Visualization for social good

March 24, 2015       The NonProfit Times      

Dr. John Snow mapped the cases of cholera in London’s Soho neighborhood in 1854, thereby tracing the source of the outbreak, and inspiring reform in water and waste management in London and beyond. Deemed the “father of modern epidemiology,” Snow saved countless lives through his data visualization.

More than a century and a half later, data visualization’s surging popularity can be seen in the countless free and paid tools and services to create your own visuals, new academic programs, and high number of jobs in this particular field.

“The popularity has to do with the incredible access we have to data, and the spirit of data transfer,” explained Aaron Hill, assistant professor and director of the Data Visualization Masters program at Parsons The New School for Design in New York City. “Before, you needed to use the Freedom of Information Act to get data, and now you can get anything.”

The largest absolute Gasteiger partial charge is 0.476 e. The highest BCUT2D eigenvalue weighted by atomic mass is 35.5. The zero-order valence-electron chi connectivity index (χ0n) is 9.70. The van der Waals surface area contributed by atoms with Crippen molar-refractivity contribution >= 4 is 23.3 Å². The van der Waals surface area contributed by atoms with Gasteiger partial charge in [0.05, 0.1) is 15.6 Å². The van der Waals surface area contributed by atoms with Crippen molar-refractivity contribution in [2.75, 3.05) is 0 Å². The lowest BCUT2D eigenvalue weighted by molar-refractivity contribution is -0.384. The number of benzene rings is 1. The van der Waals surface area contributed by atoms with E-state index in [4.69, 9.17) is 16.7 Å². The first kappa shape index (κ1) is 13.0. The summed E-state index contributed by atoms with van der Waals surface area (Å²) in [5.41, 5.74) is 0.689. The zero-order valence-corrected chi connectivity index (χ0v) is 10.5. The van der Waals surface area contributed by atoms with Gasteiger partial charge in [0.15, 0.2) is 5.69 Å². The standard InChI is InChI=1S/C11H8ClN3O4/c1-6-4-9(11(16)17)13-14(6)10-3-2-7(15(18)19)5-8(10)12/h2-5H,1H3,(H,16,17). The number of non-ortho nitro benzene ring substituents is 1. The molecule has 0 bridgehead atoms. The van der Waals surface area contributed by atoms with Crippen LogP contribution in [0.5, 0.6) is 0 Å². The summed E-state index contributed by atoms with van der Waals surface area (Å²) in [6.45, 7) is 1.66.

During the final day of SXSW Interactive, Hill led the workshop, Data Visualization for Social Good, with a packed group of attendees. Hill shared his three principles for visual representation.

Principle 1: Graph Grammar

Think about how points, lines, and shapes can best represent the data. Hill cited the “graph grammar” work of statistician, Hadley Wickham, and emphasized the importance of consistency in the how data is described.

Principle 2: Layering and Separation Techniques

It’s important to emphasize the layers that directly map to data. Hill shared an image of an airport diagram map and urged attendees to think about the data points that in reality actually matter to pilots: location of the runway, and areas on the runway that have historically been prone to accidents. One version of the map that included water was

Principle 3: Graphical Perception

It’s critical for data to be presented in a way that supports accurate interpretations. Hill shared an image that compared the same data in a pie chart versus a bar chart, and explained how data presented in circle can be hard to convey precise information, especially without the baseline that a bar graph provides.

The complete set of slides from the presentation can be viewed through the link: — — Joleen Ong